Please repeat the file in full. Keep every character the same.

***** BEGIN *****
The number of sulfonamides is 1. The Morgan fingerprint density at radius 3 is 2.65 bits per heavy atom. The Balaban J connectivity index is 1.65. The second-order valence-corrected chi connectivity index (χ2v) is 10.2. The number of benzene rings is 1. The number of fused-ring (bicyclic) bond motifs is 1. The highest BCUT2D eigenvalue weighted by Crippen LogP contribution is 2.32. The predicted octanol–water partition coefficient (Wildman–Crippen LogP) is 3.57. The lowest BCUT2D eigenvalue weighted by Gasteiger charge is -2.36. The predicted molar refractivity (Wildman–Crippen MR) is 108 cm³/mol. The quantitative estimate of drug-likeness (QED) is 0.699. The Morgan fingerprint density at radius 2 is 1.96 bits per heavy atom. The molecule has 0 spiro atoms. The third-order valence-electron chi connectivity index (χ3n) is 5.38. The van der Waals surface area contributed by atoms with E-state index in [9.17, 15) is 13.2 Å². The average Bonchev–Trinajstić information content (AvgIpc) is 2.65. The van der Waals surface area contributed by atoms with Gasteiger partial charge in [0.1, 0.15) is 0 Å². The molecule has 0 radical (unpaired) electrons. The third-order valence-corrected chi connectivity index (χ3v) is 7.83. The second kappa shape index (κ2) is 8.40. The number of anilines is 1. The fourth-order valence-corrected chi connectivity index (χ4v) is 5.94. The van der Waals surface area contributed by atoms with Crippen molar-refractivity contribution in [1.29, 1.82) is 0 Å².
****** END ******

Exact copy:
The number of sulfonamides is 1. The Morgan fingerprint density at radius 3 is 2.65 bits per heavy atom. The Balaban J connectivity index is 1.65. The second-order valence-corrected chi connectivity index (χ2v) is 10.2. The number of benzene rings is 1. The number of fused-ring (bicyclic) bond motifs is 1. The highest BCUT2D eigenvalue weighted by Crippen LogP contribution is 2.32. The predicted octanol–water partition coefficient (Wildman–Crippen LogP) is 3.57. The lowest BCUT2D eigenvalue weighted by Gasteiger charge is -2.36. The predicted molar refractivity (Wildman–Crippen MR) is 108 cm³/mol. The quantitative estimate of drug-likeness (QED) is 0.699. The Morgan fingerprint density at radius 2 is 1.96 bits per heavy atom. The molecule has 0 spiro atoms. The third-order valence-electron chi connectivity index (χ3n) is 5.38. The van der Waals surface area contributed by atoms with E-state index in [9.17, 15) is 13.2 Å². The average Bonchev–Trinajstić information content (AvgIpc) is 2.65. The van der Waals surface area contributed by atoms with Gasteiger partial charge in [0.1, 0.15) is 0 Å². The molecule has 0 radical (unpaired) electrons. The third-order valence-corrected chi connectivity index (χ3v) is 7.83. The second kappa shape index (κ2) is 8.40. The number of anilines is 1. The fourth-order valence-corrected chi connectivity index (χ4v) is 5.94. The van der Waals surface area contributed by atoms with Crippen molar-refractivity contribution in [1.29, 1.82) is 0 Å².